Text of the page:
Centre To Have Relaxed Control Over Privatised Public Sector Banks

Privatization of Public Sector Banks: How far will it helpful?

The Indian Government is looking towards the privatization of Public Sector Banks as a good option to make the sale attractive, to give relaxation to RBI from the ownership in public sector banks. The sources said that the Prime Minister’s Office (PMO), the finance ministry and RBI are having a discussion on what level of stake should be retained after privatization.

Under the guidance of retired bureaucrat P K Mohanty, The Reserve Bank of India has set up a committee which will review the guidelines for private sector banks to bring the on a level with “international practices as well as domestic requirements”. This committee is supposed to deliver its report within a week.

The Finance Minister Nirmala Sitharaman announced the merge of 10 banks into four which came into force on 1st April, 2020 in banking sector reform in India. After its implementation, the total number of Public Sector Banks (PSBs) in India has reduced from 27 banks in 2017 to 12 banks in 2020.

In a research paper, Indian Banks: A Time to Reform, Raghuram Rajan and former deputy governor of Reserve Bank of India Viral Acharya have argued for the privatization of Indian public sector banks. They said that during the situation of this pandemic of coronavirus, India cannot afford to fund its banks. So that’s why Indian banks should be privatized and their handling should be given from banking system to investors.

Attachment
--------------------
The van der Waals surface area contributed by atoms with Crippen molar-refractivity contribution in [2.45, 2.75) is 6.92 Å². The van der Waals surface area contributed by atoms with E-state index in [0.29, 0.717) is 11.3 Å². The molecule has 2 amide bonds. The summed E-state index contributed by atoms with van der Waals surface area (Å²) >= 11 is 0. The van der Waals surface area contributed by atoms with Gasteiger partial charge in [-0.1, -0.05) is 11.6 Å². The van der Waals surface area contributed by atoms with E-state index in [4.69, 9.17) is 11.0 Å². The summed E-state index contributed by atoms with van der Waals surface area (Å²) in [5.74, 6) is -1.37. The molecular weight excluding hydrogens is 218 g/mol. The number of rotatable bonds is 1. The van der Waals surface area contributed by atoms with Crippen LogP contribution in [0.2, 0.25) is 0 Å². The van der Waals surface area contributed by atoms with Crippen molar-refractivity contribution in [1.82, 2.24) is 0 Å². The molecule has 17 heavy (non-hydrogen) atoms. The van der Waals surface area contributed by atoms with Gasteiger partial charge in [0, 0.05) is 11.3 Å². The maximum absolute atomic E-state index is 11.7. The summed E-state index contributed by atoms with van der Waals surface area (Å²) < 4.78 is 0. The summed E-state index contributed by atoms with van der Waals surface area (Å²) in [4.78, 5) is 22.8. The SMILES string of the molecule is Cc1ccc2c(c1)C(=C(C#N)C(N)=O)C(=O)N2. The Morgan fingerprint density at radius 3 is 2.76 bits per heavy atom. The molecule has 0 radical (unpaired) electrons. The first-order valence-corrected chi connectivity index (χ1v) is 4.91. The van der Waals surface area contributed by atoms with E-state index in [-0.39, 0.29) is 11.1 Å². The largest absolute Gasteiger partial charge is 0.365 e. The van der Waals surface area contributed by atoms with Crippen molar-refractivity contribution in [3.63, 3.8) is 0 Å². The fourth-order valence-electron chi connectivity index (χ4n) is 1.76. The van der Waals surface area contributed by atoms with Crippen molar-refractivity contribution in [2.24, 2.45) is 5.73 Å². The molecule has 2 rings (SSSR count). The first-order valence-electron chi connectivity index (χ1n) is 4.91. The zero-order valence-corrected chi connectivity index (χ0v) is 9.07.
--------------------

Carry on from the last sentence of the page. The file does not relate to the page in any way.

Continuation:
In the page 24 of this research paper it written “It might be especially valuable if these investors have financial sophistication (a foreign financial firm) and technology sophistication (a fintech firm).”

Raghunath Rajan and Viral Acharya pointed out three-part process towards the privatization of public sector banks. The first step is to re-privatization of those state linked banks where government stakes are brought down below 50 per cent and this change in ownership will result into rapid credit growth, as suggested by the authors of this research paper. It is also noted in the paper that the government is granted enormous power from controlling bank lending, so the ownership will be given to private investors. The other important thing to be kept in mind is that the issue of Non-Performing Assets (NPAs) in public sector banks should be addressed sensibly through legal measures.

The paper also said that these measures have helped some public sector banks to come out of the regulator’s critical purview and the bank credit grew by only 13.4 per cent in 2018-19 and 6.1 per cent in 2019-20.

Due to COVID 19 crisis, privatization of public sector banks during the current fiscal year is so unlikely as Public Sector Banks have their low valuations and mounting stressed assets. Four public sector banks are under the RBI’s Prompt Corrective Action (PCA) framework, which has put a lot of restrictions on Public Sector Banks from lending, management compensation to directors’ fees.

Though privatization of public sector banks can be proved a blessing, as told by Rajan and Acharya, but it shouldn’t be ignored that foreign investors will work to operate interest in their shareholders, not for the benefit of the country. In short, The proposal of privatization of PSBs is for the steady takeover of Indian banking by foreign shareholders.